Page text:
A New Way to Fight Triple-Negative Breast Cancer Arrives


Even as chemotherapy, surgery and radiation remain treatment mainstays, immunotherapy is ready to take the stage.

Despite accounting for approximately 10% to 15% of breast cancers, triple-negative breast cancer (TNBC) has fewer treatment options compared with other types of invasive breast cancer.

However, there is good news with the advent of immunotherapy in the TNBC armamentarium.

“I think (immunotherapy is) something to look forward to in the future. Something more specific, more targeted, that will actually treat the cancer more effectively and also things that are less aggressive and less toxic,” said Dr. Ogori Kalu, a surgeon at Saint Michael’s Medical Center in Newark, New Jersey.

As part of its “Speaking Out” video series, CURE® spoke with Kalu, who is a board member of the Triple Negative Breast Cancer Foundation, about current standards of care for the disease, why the multidisciplinary approach to care is key and how immunotherapy will play a role in the future.

CURE®: How does stage affect the type of treatment a patient will receive for triple-negative breast cancer?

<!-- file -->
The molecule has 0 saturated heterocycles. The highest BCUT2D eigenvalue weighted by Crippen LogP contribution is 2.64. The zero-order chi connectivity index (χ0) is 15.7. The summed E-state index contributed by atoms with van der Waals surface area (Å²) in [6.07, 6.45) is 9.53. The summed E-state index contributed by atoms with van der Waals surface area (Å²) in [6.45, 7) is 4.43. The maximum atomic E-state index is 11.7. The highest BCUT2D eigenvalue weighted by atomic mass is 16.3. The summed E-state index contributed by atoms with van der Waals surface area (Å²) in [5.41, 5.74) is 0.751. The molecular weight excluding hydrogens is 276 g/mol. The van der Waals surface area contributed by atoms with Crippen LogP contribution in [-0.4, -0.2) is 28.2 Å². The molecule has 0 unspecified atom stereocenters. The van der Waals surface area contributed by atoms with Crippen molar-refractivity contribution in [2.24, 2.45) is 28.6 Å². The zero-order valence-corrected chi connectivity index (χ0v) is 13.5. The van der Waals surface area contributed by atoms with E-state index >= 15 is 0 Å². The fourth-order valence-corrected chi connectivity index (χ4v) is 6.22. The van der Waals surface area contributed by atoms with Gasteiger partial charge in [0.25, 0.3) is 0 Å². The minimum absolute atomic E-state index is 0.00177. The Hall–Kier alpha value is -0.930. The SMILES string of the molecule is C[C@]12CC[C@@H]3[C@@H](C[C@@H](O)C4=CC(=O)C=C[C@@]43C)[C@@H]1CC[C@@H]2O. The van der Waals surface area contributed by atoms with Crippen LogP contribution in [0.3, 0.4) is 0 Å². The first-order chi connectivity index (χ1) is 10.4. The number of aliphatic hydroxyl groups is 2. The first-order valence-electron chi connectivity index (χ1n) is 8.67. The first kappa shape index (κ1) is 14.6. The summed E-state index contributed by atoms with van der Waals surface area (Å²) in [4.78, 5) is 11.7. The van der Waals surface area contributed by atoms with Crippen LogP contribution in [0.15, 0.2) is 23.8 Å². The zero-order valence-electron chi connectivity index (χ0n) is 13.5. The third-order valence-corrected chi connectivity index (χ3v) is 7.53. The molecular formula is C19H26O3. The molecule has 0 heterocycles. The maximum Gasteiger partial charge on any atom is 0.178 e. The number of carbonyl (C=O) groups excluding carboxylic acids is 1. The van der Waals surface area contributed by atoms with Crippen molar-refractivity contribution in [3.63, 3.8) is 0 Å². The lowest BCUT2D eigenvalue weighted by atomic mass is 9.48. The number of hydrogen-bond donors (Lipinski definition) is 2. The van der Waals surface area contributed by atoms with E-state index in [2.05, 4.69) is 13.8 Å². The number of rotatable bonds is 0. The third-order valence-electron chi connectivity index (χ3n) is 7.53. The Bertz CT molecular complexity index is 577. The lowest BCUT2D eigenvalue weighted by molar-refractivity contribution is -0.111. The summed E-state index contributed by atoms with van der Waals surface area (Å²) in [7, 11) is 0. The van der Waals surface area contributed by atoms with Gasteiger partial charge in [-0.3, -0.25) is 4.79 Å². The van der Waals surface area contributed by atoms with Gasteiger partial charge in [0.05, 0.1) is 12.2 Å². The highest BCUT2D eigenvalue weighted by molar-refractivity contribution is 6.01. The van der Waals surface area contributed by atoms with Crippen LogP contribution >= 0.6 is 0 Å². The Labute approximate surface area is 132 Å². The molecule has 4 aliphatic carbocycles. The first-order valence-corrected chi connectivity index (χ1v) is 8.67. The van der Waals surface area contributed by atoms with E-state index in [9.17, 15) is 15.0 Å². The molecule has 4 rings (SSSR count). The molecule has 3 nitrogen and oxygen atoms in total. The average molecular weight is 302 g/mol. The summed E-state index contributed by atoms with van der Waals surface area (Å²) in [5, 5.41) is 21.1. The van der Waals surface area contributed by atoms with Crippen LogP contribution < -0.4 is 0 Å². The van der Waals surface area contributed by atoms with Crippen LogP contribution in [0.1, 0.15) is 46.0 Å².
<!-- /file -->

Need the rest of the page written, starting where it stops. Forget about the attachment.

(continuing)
Kalu: For triple-negative breast cancer, irrespective of the stage at diagnosis, one thing is for sure is that the woman is going to receive chemotherapy or that chemotherapy will be recommended for that patient. But then, outside of chemotherapy, the stage (of the disease) would determine what kind of surgery (she) would have, plus or minus radiation. So, the lower or the earlier the stage — stage 1 and maybe stage 2 — (the more likely it is) the patient could have breast-conserving therapy where they just take out the tumor, and then (the patient) would need radiation. (Compare this with) women who (receive a recommendation) to have their entire breasts removed, which is a mastectomy, plus or minus reconstruction. And then radiation might be an option, as well. So, they (all) would need chemotherapy (for early-stage disease). (There) are different options for surgery, depending on what stage (is) diagnosed. And then radiation is added, depending on what kind of surgery they have and whether they have more advanced disease.

You just went over some options for early-stage triple-negative breast cancer. What are the current standards of care for advanced disease?

For this disease, the standard of care is typically to start off with chemotherapy for a woman with advanced disease, which I would (say is) stage 2 onward. Usually, chemotherapy is recommended up front. Chemotherapy allows the clinician to have an idea of how well the tumor responds to the chemotherapeutic treatment; to get a better idea of (the patient’s) overall prognosis, given what is made available to them at the time for treatment; and to determine what further treatment, meaning surgery or radiation, would be needed after the initial chemotherapy.

Are there different standards of care for recurrent disease?